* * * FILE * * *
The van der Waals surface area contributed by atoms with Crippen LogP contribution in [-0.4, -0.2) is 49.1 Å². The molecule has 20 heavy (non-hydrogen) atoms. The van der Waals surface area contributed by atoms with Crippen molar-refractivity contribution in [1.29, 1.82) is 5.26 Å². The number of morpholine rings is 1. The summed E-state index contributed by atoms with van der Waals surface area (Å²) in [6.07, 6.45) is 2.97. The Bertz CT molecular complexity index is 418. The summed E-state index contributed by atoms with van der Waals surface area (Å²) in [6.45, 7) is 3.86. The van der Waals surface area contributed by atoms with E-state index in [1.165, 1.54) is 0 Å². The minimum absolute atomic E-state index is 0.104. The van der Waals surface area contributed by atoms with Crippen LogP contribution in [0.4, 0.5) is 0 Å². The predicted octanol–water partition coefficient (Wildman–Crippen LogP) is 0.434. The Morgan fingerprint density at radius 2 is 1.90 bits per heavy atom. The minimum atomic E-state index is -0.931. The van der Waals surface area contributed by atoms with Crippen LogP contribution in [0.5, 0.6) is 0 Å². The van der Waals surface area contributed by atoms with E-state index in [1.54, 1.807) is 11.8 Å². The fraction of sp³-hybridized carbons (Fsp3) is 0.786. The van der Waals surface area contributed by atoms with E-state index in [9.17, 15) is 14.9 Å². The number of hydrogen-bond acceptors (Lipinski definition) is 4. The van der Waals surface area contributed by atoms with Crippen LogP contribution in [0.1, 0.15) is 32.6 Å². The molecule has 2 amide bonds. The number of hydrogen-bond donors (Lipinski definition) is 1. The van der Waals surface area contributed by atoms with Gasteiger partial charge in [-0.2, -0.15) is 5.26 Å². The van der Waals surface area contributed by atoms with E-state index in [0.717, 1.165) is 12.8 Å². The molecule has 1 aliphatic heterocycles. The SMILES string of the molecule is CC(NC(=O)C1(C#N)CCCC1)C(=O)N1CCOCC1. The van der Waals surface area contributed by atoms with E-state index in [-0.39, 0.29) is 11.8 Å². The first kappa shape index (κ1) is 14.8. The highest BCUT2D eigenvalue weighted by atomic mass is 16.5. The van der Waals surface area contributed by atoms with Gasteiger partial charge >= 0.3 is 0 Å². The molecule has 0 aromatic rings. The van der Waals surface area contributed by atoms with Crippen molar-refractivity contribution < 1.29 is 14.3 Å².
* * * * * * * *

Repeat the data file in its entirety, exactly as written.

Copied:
The van der Waals surface area contributed by atoms with Crippen LogP contribution in [-0.4, -0.2) is 49.1 Å². The molecule has 20 heavy (non-hydrogen) atoms. The van der Waals surface area contributed by atoms with Crippen molar-refractivity contribution in [1.29, 1.82) is 5.26 Å². The number of morpholine rings is 1. The summed E-state index contributed by atoms with van der Waals surface area (Å²) in [6.07, 6.45) is 2.97. The Bertz CT molecular complexity index is 418. The summed E-state index contributed by atoms with van der Waals surface area (Å²) in [6.45, 7) is 3.86. The van der Waals surface area contributed by atoms with E-state index in [1.165, 1.54) is 0 Å². The minimum absolute atomic E-state index is 0.104. The van der Waals surface area contributed by atoms with Crippen LogP contribution in [0.4, 0.5) is 0 Å². The predicted octanol–water partition coefficient (Wildman–Crippen LogP) is 0.434. The Morgan fingerprint density at radius 2 is 1.90 bits per heavy atom. The minimum atomic E-state index is -0.931. The van der Waals surface area contributed by atoms with Crippen LogP contribution in [0.5, 0.6) is 0 Å². The van der Waals surface area contributed by atoms with E-state index in [1.54, 1.807) is 11.8 Å². The fraction of sp³-hybridized carbons (Fsp3) is 0.786. The van der Waals surface area contributed by atoms with E-state index in [9.17, 15) is 14.9 Å². The number of hydrogen-bond acceptors (Lipinski definition) is 4. The van der Waals surface area contributed by atoms with Crippen LogP contribution in [0.1, 0.15) is 32.6 Å². The molecule has 2 amide bonds. The number of hydrogen-bond donors (Lipinski definition) is 1. The van der Waals surface area contributed by atoms with Gasteiger partial charge in [-0.2, -0.15) is 5.26 Å². The van der Waals surface area contributed by atoms with E-state index in [0.717, 1.165) is 12.8 Å². The molecule has 1 aliphatic heterocycles. The SMILES string of the molecule is CC(NC(=O)C1(C#N)CCCC1)C(=O)N1CCOCC1. The van der Waals surface area contributed by atoms with E-state index in [-0.39, 0.29) is 11.8 Å². The first kappa shape index (κ1) is 14.8. The highest BCUT2D eigenvalue weighted by atomic mass is 16.5. The van der Waals surface area contributed by atoms with Gasteiger partial charge >= 0.3 is 0 Å². The molecule has 0 aromatic rings. The van der Waals surface area contributed by atoms with Crippen molar-refractivity contribution < 1.29 is 14.3 Å².